On April 19, 2016, in an email to employees, Intel CEO Brian Krzanich, announced a major restructuring effort.
“Since I became CEO nearly three years ago, I have been working with our leadership team and all of you to transform our company from a PC company to a company that powers the cloud and billions of smart, connected computing devices. The data center and Internet of Things businesses are now Intel’s primary growth engines, and combined with memory and FPGAs, form and fuel a virtuous cycle of growth. Together, these businesses delivered $2.2 billion in revenue growth last year, made up 40% of our revenue, and the majority of our operating profit."
"We expect that this initiative will result in the reduction of up to 12,000 positions globally. This will be achieved by voluntary and involuntary departures, global site consolidation, and efficiency initiatives. The majority of these actions will be communicated over the next 60 days, with some spanning into 2017.”
The handwriting was clearly on the wall and nobody should really be surprised that Intel would be announcing additional layoffs, this time approximately 65 employees at three of Intel’s Silicon Valley campuses.
According to Intel spokesperson, John McKimmey … “Intel has decided to reduce its workforce by laying off approximately 65 employees at its facilities. Additional benefits including payment based on years of service and career transition service will also be offered to employees in exchange for a standard release agreement.”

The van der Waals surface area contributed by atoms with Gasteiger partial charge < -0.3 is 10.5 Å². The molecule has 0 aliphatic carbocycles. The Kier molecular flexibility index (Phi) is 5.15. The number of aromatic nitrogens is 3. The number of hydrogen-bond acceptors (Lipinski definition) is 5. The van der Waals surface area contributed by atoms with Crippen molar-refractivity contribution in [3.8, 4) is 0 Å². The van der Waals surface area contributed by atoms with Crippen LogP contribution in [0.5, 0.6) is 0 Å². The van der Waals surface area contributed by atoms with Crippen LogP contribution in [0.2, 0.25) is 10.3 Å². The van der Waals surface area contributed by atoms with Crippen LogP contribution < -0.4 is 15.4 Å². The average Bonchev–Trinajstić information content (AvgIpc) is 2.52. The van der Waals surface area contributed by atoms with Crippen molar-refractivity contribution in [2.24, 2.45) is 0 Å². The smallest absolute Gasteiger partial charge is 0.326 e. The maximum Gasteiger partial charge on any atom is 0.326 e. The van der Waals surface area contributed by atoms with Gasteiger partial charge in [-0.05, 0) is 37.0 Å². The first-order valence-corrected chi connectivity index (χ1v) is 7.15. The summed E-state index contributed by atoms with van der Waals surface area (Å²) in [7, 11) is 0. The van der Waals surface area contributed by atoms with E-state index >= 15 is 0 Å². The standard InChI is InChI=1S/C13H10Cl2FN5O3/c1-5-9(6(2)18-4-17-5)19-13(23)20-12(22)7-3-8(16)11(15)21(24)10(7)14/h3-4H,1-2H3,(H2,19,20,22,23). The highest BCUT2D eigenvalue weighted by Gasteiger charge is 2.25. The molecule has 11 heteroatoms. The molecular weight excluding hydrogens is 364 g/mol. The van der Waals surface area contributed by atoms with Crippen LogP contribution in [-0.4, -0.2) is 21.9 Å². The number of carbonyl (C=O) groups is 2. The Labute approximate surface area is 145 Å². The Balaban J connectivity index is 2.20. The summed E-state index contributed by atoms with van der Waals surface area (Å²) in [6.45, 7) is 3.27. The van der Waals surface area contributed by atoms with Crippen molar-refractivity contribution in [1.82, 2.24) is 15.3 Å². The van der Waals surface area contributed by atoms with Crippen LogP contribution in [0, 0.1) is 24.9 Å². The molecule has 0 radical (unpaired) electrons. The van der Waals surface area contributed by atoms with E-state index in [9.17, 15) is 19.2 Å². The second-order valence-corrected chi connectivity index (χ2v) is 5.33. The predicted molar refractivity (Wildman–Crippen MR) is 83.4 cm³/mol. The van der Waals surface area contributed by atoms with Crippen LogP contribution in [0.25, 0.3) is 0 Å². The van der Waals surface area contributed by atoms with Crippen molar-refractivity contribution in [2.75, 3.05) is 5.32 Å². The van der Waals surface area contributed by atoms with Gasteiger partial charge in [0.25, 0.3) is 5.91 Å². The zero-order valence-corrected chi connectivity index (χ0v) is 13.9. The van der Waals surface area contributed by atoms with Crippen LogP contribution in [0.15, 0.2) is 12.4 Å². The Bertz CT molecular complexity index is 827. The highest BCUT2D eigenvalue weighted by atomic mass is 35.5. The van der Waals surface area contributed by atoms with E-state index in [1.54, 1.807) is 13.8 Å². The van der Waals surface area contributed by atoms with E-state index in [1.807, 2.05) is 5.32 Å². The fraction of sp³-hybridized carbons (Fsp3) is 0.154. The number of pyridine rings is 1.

Of course, by “standard release agreement,” Intel means non-disclosure agreement not to speak to anyone about the layoffs or other company business.
It should be noted that Intel’s layoff policies are being examined by the U.S. Equal Employment Opportunity Commission over allegations of age discrimination in previous layoffs extending back to 2015. Intel categorically denies any allegations that it targeted older employees in the layoffs saying, “Factors such as age, race, national origin, gender, immigration status, or other personal demographics were not part of the process when we made those decisions.”
There is little or no doubt that the chip marketplace is changing especially with the move away from desktop and laptop computing to mobile devices and the lightweight browsers used to connect users with the growing cloud services marketplace. For many years, I was a purist, insisting on Intel motherboards, chipsets, and processors for our numerous system builds. Today, I have no such concern and am willing to accept anything that works.
Are you asking yourself, Am I Next?